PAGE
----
The gas exchange medium 16 is adapted to carry a first gas, such as oxygen, in such a manner that allows the gas to be taken up by a liquid contacting the medium 16, such as blood. Further, the medium 16 is adapted to carry away any excess of the first gas, as well as any other gas given off by the liquid, such as carbon dioxide. Many examples of suitable gas exchange mediums are known in the art, and any can be employed in the present invention. The medium preferably comprises a plurality of individual hollow fibers, such as those discussed in U.S. Pat. Nos. 5,964,725 to Sato, et al. for a GAS EXCHANGE APPARATUS USING IMPROVED SILICONE RUBBER HOLLOW FIBER and 6,004,511 to Biscegli for a HOLLOW FIBER OXYGENATOR. Alternatively, the gas exchange medium 16 can comprise any suitable exchange medium known to those skilled in the art. A particularly preferred gas exchange medium comprises a two-dimensional mesh in which fibers along one dimension are hollow gas exchange fibers and fibers in the second dimension are connecting support fibers.
Preferably, as best illustrated in FIG. 3, the gas exchange medium 16 is seated within the housing 12. The seating of the medium 16 prevents movement of the medium 16 that may interfere with operation of the oxygenator 10, such as movement of the medium 16 toward or into the inner portion 36 of the interior chamber. Preferably, a section of potting material 40 is disposed at both the first 30 and second 32 ends of the oxygenator 10 and around the respective ends of the gas exchange medium 16. The potting material 40 is preferably positioned to separate the gas phase from the liquid phase within the oxygenator 10. Various potting materials are used in conventional blood oxygenators, and a variety or types will be known to those skilled in the art. U.S. Pat. No. 6,113,782 to Leonard for POTTING OF TUBULAR BUNDLES IN HOUSING provides an example of suitable potting material.
During operation, blood enters the oxygenator 10 through the first inlet 14 along an axial path extending from the first end 30 toward the second end 32. Because the gas exchange medium 16 is disposed around the inner portion 36 of the interior chamber 34, the liquid must be radially diverted so that it can encounter the medium 16. Accordingly, a separator 18 is employed. The separator 18 functions to radially divert the incoming stream of liquid off of its initial axial path and toward the gas exchange medium 16. Further, the separator 18 can function to prevent impingement of the liquid on the second end 32 of the oxygenator, or the potting material 40 disposed therein.
As illustrated in FIG. 3, the separator 18 is disposed in the inner portion 36 of the interior chamber 34 along the lengthwise axis of the housing 12. Preferably, the separator 18 comprises an element separate from the housing 12, and one end of the separator 18 is fixedly secured to the second end 32 of the housing 12, i.e., the end opposite the first inlet 14. This attachment can be direct to the housing 12, or alternatively, to the potting material 40, which is secured to the housing 12. Alternatively, the separator 18 can be integrally formed with the interior surface of the housing. Also preferable, the separator 18 extends substantially along the length of the gas exchange medium 16. Preferred lengths for the separator 18, as compared to the length of the gas exchange medium 16, are within the range of about 50% to about 99%. Particularly preferable, the separator 18 is between about 75% and 95% of the length of the medium 16. Most preferable, the separator 18 is approximately 90% as long as the gas exchange medium 16.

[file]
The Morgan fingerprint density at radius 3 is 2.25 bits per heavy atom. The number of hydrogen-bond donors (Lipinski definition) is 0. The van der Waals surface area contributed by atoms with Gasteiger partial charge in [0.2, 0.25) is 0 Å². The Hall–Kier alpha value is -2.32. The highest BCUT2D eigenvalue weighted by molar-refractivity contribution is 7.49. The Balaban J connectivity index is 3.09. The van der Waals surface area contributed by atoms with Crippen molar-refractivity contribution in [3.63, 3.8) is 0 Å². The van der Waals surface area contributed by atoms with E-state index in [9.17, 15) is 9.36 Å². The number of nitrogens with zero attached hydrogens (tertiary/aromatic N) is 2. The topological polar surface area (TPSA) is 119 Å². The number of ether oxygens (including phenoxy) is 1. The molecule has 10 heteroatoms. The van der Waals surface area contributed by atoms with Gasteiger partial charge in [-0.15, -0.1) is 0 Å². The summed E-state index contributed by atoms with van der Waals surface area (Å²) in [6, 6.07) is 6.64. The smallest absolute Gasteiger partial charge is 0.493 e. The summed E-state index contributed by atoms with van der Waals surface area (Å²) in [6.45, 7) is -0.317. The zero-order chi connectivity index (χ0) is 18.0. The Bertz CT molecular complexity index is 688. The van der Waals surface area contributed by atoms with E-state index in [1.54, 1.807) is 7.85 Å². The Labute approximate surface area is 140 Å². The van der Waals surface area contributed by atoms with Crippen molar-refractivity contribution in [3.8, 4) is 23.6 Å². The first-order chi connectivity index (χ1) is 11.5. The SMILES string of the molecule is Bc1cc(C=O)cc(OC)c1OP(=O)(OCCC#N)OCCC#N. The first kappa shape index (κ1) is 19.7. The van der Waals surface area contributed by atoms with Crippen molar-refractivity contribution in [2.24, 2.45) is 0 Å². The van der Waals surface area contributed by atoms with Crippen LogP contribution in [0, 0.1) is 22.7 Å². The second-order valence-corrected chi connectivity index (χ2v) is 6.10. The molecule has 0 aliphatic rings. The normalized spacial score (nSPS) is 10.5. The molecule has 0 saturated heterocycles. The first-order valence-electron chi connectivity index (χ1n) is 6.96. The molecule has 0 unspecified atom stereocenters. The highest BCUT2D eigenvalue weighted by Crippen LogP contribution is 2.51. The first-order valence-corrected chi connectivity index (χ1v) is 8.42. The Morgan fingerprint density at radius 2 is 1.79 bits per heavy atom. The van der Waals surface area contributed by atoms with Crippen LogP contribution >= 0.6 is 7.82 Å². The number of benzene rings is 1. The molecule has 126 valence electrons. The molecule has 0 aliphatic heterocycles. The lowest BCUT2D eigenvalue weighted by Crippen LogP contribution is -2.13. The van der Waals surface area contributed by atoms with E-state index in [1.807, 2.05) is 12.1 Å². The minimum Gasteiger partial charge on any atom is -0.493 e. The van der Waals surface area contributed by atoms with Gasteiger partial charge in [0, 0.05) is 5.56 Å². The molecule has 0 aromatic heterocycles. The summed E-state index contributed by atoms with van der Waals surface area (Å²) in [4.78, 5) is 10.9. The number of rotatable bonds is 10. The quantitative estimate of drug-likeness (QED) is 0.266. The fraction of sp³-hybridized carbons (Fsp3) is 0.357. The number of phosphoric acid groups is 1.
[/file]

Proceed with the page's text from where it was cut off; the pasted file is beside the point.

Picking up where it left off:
The separator 18 is preferably conical in shape. As illustrated in FIG. 3, the separator 18 is preferably positioned such that the tip of the conical form is substantially opposite the first inlet 14. Also preferable, the cross-sectional shape of the separator 18, at any position along its length, is generally elliptical. Furthermore, the separator 18 may define a tapered surface 42 at a point near the end secured to the housing 10. This tapered surface 42 prevents the incoming stream from impinging on the potting material 40 or inner surface 28 of the housing 10 at the second end 32, i.e., the end opposite the first inlet 14. This also lowers the pressure drop that occurs across the gas exchange medium 16. As illustrated in FIG. 3, the opposite end of the separator 18, i.e., the end near the first inlet 14, preferably draws to a point.
The overall shape of the separator functions to prevent significant pressure drop across the oxygenator 10. For example, the point near the first inlet 14 allows the separator 18 to radially divert incoming fluid while providing minimal resistance to flow. Also, the tapered surface 42 at the opposite end allows the separator 18 to effectively divert a flowing stream of liquid having less volume toward the gas exchange medium 16.
Being positioned within the housing 10, the separator 18 comes into contact with liquid flowing through the oxygenator 10 during operation. As indicated above, the liquid will frequently comprise blood, which contains numerous living cells. Accordingly, the separator 18 is preferably formed of a biocompatible material, such as biocompatible plastic. Particularly preferable, the separator 18 is fabricated from the same material as the housing 12.
The first outlet 20 comprises a communicative passageway that provides fluid communication between the interior chamber 34 of the oxygenator 10 and the external environment. For example, the first outlet 20 can be connected to the remainder of an extracorporeal bypass circuit, or to the pulmonary artery of a patient. In the flow path, the first outlet 20 is positioned after the gas exchange medium 16. Accordingly, the first outlet 20 functions to carry away liquid that has encountered the medium 16, i.e., liquid that has undergone gas exchange.
As best illustrated in FIG. 3, the first outlet 20 preferably comprises a collection portion 44 and an outlet portion 46. The collection portion 44 provides the opening that collects liquid from the gas exchange medium 16, and the outlet portion 46 provides the passageway that allows the liquid to exit the oxygenator 10. Preferably, the collection portion 44 comprises a tapered region having an opening that extends substantially along the length of the gas exchange medium 16. This allows for even collection of liquid from the medium 16 and helps to prevent pressure drop. The taper preferably proceeds from a narrow end located near the second end 32 of the housing 12, to an enlarged end located near the first end 30. Preferably, the taper proceeds at an angle of between approximately 5° and 20° from parallel to the lengthwise axis of the oxygenator 10. Particularly preferable, the taper proceeds at an angle of approximately 9.7° degrees from parallel to the lengthwise axis of the oxygenator 10. The enlarged end provides the transition, i.e., direct fluid communication, from the collection portion 44 to the outlet portion 46.